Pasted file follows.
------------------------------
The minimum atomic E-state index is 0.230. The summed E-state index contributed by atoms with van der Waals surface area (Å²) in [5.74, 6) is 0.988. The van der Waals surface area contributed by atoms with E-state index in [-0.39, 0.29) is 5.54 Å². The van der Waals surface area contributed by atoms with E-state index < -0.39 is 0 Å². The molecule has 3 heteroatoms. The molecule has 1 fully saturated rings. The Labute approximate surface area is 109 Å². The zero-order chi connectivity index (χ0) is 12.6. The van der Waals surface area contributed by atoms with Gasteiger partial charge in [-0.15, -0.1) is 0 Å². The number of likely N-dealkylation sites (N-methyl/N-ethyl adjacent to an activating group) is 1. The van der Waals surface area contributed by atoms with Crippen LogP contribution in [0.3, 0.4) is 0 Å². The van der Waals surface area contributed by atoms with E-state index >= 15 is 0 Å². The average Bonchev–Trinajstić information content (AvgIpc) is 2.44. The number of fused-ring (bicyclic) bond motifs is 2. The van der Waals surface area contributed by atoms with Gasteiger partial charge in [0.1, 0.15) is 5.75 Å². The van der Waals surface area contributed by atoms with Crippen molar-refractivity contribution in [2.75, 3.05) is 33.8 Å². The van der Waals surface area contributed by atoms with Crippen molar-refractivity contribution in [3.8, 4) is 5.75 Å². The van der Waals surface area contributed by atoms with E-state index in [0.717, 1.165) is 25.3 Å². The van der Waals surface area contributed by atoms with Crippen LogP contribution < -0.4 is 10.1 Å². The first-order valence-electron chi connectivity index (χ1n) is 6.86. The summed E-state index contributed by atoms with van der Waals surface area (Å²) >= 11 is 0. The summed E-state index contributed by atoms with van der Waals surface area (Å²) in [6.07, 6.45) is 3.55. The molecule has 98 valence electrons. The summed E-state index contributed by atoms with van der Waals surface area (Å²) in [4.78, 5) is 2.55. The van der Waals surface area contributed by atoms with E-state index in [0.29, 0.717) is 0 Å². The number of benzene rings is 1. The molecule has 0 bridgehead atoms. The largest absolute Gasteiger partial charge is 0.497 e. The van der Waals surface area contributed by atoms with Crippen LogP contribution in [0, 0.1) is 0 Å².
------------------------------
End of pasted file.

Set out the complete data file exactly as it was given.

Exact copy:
The minimum atomic E-state index is 0.230. The summed E-state index contributed by atoms with van der Waals surface area (Å²) in [5.74, 6) is 0.988. The van der Waals surface area contributed by atoms with E-state index in [-0.39, 0.29) is 5.54 Å². The van der Waals surface area contributed by atoms with E-state index < -0.39 is 0 Å². The molecule has 3 heteroatoms. The molecule has 1 fully saturated rings. The Labute approximate surface area is 109 Å². The zero-order chi connectivity index (χ0) is 12.6. The van der Waals surface area contributed by atoms with Gasteiger partial charge in [-0.15, -0.1) is 0 Å². The number of likely N-dealkylation sites (N-methyl/N-ethyl adjacent to an activating group) is 1. The van der Waals surface area contributed by atoms with Crippen LogP contribution in [0.3, 0.4) is 0 Å². The van der Waals surface area contributed by atoms with E-state index >= 15 is 0 Å². The average Bonchev–Trinajstić information content (AvgIpc) is 2.44. The number of fused-ring (bicyclic) bond motifs is 2. The van der Waals surface area contributed by atoms with Gasteiger partial charge in [0.1, 0.15) is 5.75 Å². The van der Waals surface area contributed by atoms with Crippen molar-refractivity contribution in [2.75, 3.05) is 33.8 Å². The van der Waals surface area contributed by atoms with Crippen molar-refractivity contribution in [3.8, 4) is 5.75 Å². The van der Waals surface area contributed by atoms with E-state index in [0.717, 1.165) is 25.3 Å². The van der Waals surface area contributed by atoms with Crippen LogP contribution < -0.4 is 10.1 Å². The first-order valence-electron chi connectivity index (χ1n) is 6.86. The summed E-state index contributed by atoms with van der Waals surface area (Å²) >= 11 is 0. The summed E-state index contributed by atoms with van der Waals surface area (Å²) in [6.07, 6.45) is 3.55. The molecule has 98 valence electrons. The summed E-state index contributed by atoms with van der Waals surface area (Å²) in [4.78, 5) is 2.55. The van der Waals surface area contributed by atoms with E-state index in [0.29, 0.717) is 0 Å². The number of benzene rings is 1. The molecule has 0 bridgehead atoms. The largest absolute Gasteiger partial charge is 0.497 e. The van der Waals surface area contributed by atoms with Crippen LogP contribution in [0, 0.1) is 0 Å².